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Goldwater Institute blasts senator’s stand-your-ground letter

U.S. Sen. Dick Durbin (D-Ill.) speaks during a forum on immigration on, Friday, Aug. 2, 2013, in Ames, Iowa. (AP Photo/Charlie Neibergall)

U.S. Sen. Dick Durbin (D-Ill.) speaks during a forum on immigration on, Friday, Aug. 2, 2013, in Ames, Iowa. (AP Photo/Charlie Neibergall)

If the Goldwater Institute wasn’t on Sen. Dick Durbin’s enemies list before Friday, then the conservative public policy non-profit took strides in making it.

The Goldwater Institute responded harshly Friday to the Illinois senator’s Aug. 6 letter inquiring into its position on stand-your-ground laws and connections to the American Legislative Exchange Council. The institute asked him if he had no decency, a question posed to Sen. Joe McCarthy in reaction to hearings he held to smoke out communists.

“We’re telling Sen. Durbin to pound sand,” said Clint Bolick, Goldwater Institute’s vice president of litigation. “This strikes us as eerily reminiscent of the McCarthy witch hunts and it’s interesting that Durbin doesn’t even seem to realize that.”

Durbin reportedly sent 300 letters to corporate backers of ALEC, an association of conservative lawmakers, policy experts and business leaders. He told recipients their responses will be part of the public record when he holds a hearing next month on stand-your-ground laws in the Judiciary Subcommittee on the Constitution.

Durbin and critics of ALEC say the group created model legislation for the self-defense laws, which eliminate the legal duty to retreat from a confrontation, and that the legislation is tied to the shooting death of Trayvon Martin and the acquittal of his killer, George Zimmerman.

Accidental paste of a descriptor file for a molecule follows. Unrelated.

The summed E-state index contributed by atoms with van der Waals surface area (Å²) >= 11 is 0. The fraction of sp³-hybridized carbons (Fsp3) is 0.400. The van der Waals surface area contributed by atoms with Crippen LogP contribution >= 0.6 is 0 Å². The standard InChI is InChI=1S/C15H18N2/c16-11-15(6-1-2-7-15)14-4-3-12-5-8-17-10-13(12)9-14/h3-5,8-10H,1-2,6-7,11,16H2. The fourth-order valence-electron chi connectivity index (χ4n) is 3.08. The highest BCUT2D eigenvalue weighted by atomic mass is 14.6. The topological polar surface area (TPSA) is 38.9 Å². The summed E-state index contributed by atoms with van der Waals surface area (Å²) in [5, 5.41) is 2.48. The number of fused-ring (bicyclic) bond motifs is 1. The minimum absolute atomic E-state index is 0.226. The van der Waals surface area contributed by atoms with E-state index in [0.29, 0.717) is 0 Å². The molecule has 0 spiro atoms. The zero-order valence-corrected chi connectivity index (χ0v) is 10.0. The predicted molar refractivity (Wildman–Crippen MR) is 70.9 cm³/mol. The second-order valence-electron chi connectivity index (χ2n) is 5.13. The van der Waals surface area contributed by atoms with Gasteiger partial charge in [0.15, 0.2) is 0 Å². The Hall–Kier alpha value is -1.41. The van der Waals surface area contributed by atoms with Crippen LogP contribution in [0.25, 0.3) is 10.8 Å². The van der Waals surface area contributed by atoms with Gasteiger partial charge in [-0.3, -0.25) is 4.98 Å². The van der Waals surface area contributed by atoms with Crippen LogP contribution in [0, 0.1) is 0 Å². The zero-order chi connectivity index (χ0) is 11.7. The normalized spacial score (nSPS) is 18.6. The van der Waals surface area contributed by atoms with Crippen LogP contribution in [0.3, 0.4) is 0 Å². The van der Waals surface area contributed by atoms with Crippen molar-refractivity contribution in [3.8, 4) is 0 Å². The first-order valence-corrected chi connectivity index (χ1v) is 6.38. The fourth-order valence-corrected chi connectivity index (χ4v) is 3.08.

Although Zimmerman did not invoke the stand-your-ground defense, there was language pertaining to it in the jury instructions and one juror has said it was a factor in the verdict.

ALEC said in a March 2012 (cq) press release that its model legislation, which has flourished around the country, was actually based on Florida’s 2005 statute, not the other way around.

Durbin’s letter drew criticism from the Wall Street Journal and his hometown newspaper, the Chicago Tribune, both of which accused him of pressuring businesses by threatening to smear them with Martin’s death. The Tribune editorial was titled “Durbin’s Enemies List.”

“He’s a renowned bully,” Bolick said. “He is a brass-knuckle Chicago boy.”

The senator wanted to know if the Goldwater Institute has served as a member of ALEC or provided funding in 2013, and whether the non-profit supports stand-your-ground legislation.

Goldwater Institute President Darcy Olsen wrote in an Aug. 9 response to Durbin’s letter that his “inquisition” was an outrage, especially in the wake of the IRS scandal in which the tax collector gave conservative non-profit groups extra scrutiny, significantly delaying their tax-exempt status.

“Your attempt to silence your fellow Americans through threats and intimidation because they don’t share identical political beliefs is disgraceful and not worthy of the title you hold,” Olsen wrote.

Bolick said that while the Goldwater Institute loudly proclaims its stance on issues, others could be put on the spot by such an inquiry.

And while Goldwater refused to answer Durbin’s questions, he said the organization has never taken a stance on the self-defense laws and is a dues-paying member of ALEC, but provides no other funding.

Durbin’s office did not immediately return calls seeking comment.

Sen. Dick Durbin’s letter to The Goldwater Institute


Goldwater’s response


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